The Dinosaurs' Nemeses: Giant, Jurassic Fleas

An illustration of the Chinese Jurassic "pseudo-flea," which lived in the Middle Jurassic in northeastern China. i i

An illustration of the Chinese Jurassic "pseudo-flea," which lived in the Middle Jurassic in northeastern China. Wang Cheng/Current Biology hide caption

itoggle caption Wang Cheng/Current Biology
An illustration of the Chinese Jurassic "pseudo-flea," which lived in the Middle Jurassic in northeastern China.

An illustration of the Chinese Jurassic "pseudo-flea," which lived in the Middle Jurassic in northeastern China.

Wang Cheng/Current Biology

Fossil-hunting scientists are coming to grips with a new discovery that could change forever how we think of dinosaurs. What they've found is that dinosaurs may well have been tortured by large, flealike bloodsucking insects.

Yes, it appears that the greatest predators that ever roamed Earth suffered just as we mammals did — and as we still do. Fleas were thought to have evolved along with mammals — they like our soft skins and a diet of warm blood.

But now scientists in China have discovered Pseudopulex jurassicus and its equally tyrannical cousin, Pseudopulex magnus — magnus as in "great."

Indeed, they were big — several times as big as current fleas — and equipped to feed. "They have this large beak," says zoologist George Poinar Jr. "Oh, it looks horrible. It looks like a syringe when you go to the doctor to get a shot or something."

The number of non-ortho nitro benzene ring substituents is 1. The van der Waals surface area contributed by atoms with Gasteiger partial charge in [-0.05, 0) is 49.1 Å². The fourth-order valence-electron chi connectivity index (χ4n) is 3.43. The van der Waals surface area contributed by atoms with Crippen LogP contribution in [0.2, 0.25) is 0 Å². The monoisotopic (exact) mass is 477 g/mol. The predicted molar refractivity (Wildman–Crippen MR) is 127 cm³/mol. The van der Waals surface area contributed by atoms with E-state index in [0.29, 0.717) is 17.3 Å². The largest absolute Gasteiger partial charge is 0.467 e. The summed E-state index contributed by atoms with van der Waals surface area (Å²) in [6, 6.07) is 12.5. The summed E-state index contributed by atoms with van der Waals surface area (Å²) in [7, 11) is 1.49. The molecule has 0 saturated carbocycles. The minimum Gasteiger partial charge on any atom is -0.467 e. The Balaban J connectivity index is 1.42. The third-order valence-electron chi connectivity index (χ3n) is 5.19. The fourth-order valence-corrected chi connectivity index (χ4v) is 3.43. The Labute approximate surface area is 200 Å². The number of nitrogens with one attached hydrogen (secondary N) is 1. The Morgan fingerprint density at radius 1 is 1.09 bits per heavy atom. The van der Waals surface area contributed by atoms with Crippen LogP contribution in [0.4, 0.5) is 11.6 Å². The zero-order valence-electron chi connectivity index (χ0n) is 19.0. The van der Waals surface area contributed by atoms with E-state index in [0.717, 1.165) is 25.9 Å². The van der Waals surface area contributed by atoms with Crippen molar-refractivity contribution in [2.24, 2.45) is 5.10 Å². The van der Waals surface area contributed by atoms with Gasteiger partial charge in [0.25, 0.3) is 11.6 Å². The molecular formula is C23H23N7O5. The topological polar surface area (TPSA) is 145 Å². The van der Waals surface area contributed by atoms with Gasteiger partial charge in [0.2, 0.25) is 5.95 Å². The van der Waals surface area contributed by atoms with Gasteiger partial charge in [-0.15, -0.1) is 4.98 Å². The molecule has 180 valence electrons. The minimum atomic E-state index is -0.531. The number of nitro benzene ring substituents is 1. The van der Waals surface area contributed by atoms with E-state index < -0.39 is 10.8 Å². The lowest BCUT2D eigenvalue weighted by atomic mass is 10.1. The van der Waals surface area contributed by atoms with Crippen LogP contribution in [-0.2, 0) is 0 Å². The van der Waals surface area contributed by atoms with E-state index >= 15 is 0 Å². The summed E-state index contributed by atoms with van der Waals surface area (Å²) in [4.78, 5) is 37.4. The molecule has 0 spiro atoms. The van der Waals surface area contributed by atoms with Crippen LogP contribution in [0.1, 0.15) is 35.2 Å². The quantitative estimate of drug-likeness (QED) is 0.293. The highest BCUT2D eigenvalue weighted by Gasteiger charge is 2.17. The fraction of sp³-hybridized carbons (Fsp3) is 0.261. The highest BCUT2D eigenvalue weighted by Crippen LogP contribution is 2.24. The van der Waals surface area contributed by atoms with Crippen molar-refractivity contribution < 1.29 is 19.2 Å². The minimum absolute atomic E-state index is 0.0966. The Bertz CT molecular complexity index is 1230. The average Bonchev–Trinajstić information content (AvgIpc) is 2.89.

Poinar, an emeritus professor at Oregon State University, studies life forms preserved for millions of years in amber, or ancient tree sap.

He calls these insects pseudo-fleas. They were found by Chinese scientists, preserved in amber. Besides being bigger than modern fleas, their legs are unusually long. Poinar says the legs don't look like they're built for jumping, as with modern fleas, but perhaps for grabbing onto the bumplike scales on a dinosaur so they could jab that proboscis into the skin between them.

"Let's face it," he says, "they're the only small creature that would attack a dinosaur. Anything else that was larger would definitely have been eliminated."

It's been a veritable flea circus lately in the fossil-hunting business. Just last month Chinese scientists announced the discovery of another set of flealike insects preserved in amber. They're much like the new ones Poinar examined, which are described in the journal Current Biology. A team of scientists led by Tai-ping Gao at Capital Normal University in Beijing found them.

Poinar says the world about 150 million years ago apparently was getting increasingly buggy, and those insects were changing the dinosaurs' world. They did that in at least two ways. Because they were pollinators, insects probably encouraged the evolution of flowering plants rather than fernlike plants. Plant-eating dinosaurs that couldn't adapt to a new diet would've been in trouble.

And scientists who study dinosaur feces — yes, they do do that — say dinosaurs had diseases, parasites and worms. Poinar says they probably got some of them from insects like these pseudo-fleas. "To a lot of them, this was something brand new they hadn't been exposed to before," he says, "and it would have decimated the population. And it wasn't just one disease but a combination of diseases."

He says those diseases could have hastened the demise of dinosaurs.

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